Selection of Chinese Snuff Bottles.
Several inside-out hand-painted glass bottles, one Jade & Silver, 3 porcelain bottles and one cinnabar bottle.
19th and 20th Century.
Sold separately……see individual listings using the search engine on the right ->
SNUFF BOTTLES: Snuff bottles were used by the Chinese, Mongolians during the Qing Dynasty to contain powdered tobacco. Smoking tobacco was illegal during the Qing Dynasty, but the use of snuff was allowed because the Chinese considered snuff to be a remedy for common illnesses such as colds, headaches and stomach disorders. Therefore, snuff was carried in a small bottle like other medicines. The snuff bottle replaced the snuff box used by Europeans.
Tobacco was introduced by the Portuguese to the court at Beijing some time during the mid- to late-16th century. It was originally smoked in pipes before the establishment of the Qing Dynasty. The use of snuff and snuff bottles spread through the upper class, and by the end of the 17th century it had become a part of social ritual to use snuff. This lasted through most of the 18th century. Eventually, the trend spread into the rest of the country and into every social class. It was common to offer a pinch of snuff as a way to greet friends and relatives. Snuff bottles soon became an object of beauty and a way to represent status and wealth.
The use of snuff increased and decreased with the rise and fall of the Qing Dynasty and died away soon after the establishment of the Republic of China. However, contemporary snuff bottles are still being made, and can be purchased in souvenir shops, flea markets and museum gift shops. Original snuff bottles from the Qing period are a desirable target for serious collectors and museums. A good bottle has an extra quality over and above its exquisite beauty and value: that is touch. Snuff bottles were made to be held and so, as a rule, they have a pleasant tactile quality.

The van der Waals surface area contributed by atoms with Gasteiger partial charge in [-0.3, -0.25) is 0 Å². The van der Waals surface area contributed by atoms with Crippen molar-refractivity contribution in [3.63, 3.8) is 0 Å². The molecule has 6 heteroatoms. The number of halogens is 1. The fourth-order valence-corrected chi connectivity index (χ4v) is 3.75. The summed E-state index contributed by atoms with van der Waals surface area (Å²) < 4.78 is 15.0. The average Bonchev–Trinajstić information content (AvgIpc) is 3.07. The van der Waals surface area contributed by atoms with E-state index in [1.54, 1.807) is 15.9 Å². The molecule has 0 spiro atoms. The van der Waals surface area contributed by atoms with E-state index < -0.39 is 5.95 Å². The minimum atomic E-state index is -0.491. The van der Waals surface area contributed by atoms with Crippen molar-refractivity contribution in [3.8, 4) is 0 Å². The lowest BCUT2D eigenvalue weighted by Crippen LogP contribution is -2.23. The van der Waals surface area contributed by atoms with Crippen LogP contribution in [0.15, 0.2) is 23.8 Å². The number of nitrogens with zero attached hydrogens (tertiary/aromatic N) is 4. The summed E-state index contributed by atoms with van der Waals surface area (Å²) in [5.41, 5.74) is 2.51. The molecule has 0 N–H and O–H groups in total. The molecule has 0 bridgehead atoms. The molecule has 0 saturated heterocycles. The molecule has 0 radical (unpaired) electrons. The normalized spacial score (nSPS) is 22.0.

The size of a snuff bottle is small enough to fit inside the palm. Snuff bottles were made out of many different materials including porcelain, jade, ivory, wood, tortoiseshell, metal and ceramic, though probably the most commonly used material was glass. The stopper usually had a very small spoon attached for extracting the snuff. Though rare, such bottles were also used by women in Europe in Victorian times, with the bottles typically made of cut glass.
Without doubt, the class of bottle that arouses most interest in the non-collector is that known as inside painted. These are glass bottles which have pictures and often calligraphy painted on the inside surface of the glass.
These delightful scenes are only an inch or two high and are painted while manipulating the brush through the neck of the bottle maybe only a quarter inch across, and also painted in reverse. Ursula Bourne, in her treatise on snuff, suggests that artisans painted on their backs to make it easier to work through the narrow opening. It has been said that a skilled artist may complete a simple bottle in a week while something special may take a month or more and that the best craftsmen will produce only a few bottles in a year.
The earliest inside painted bottles are thought to have been made in the period between 1820 and 1830 as, by then, the beauty of a snuff bottle was probably more important than utilitarian considerations—-and considering this—few would have been used for holding snuff. Inside painted bottles are still made today—expensively for collectors and inexpensively as souvenirs.
Like other types of snuff bottle, the range of subject matter used on inside painted bottles is without limit. There are scenes, fish, birds, poems, even portraits. They are testament to the skill and inventiveness of Chinese craftsmen and are intended to be viewed as a miniature painting within the bottle.
Chinese snuff bottles were typically decorated with paintings or carvings, which distinguished bottles of different quality and value. Decorative bottles were, and remain, time-consuming in their production and are thus desirable for today’s collectors.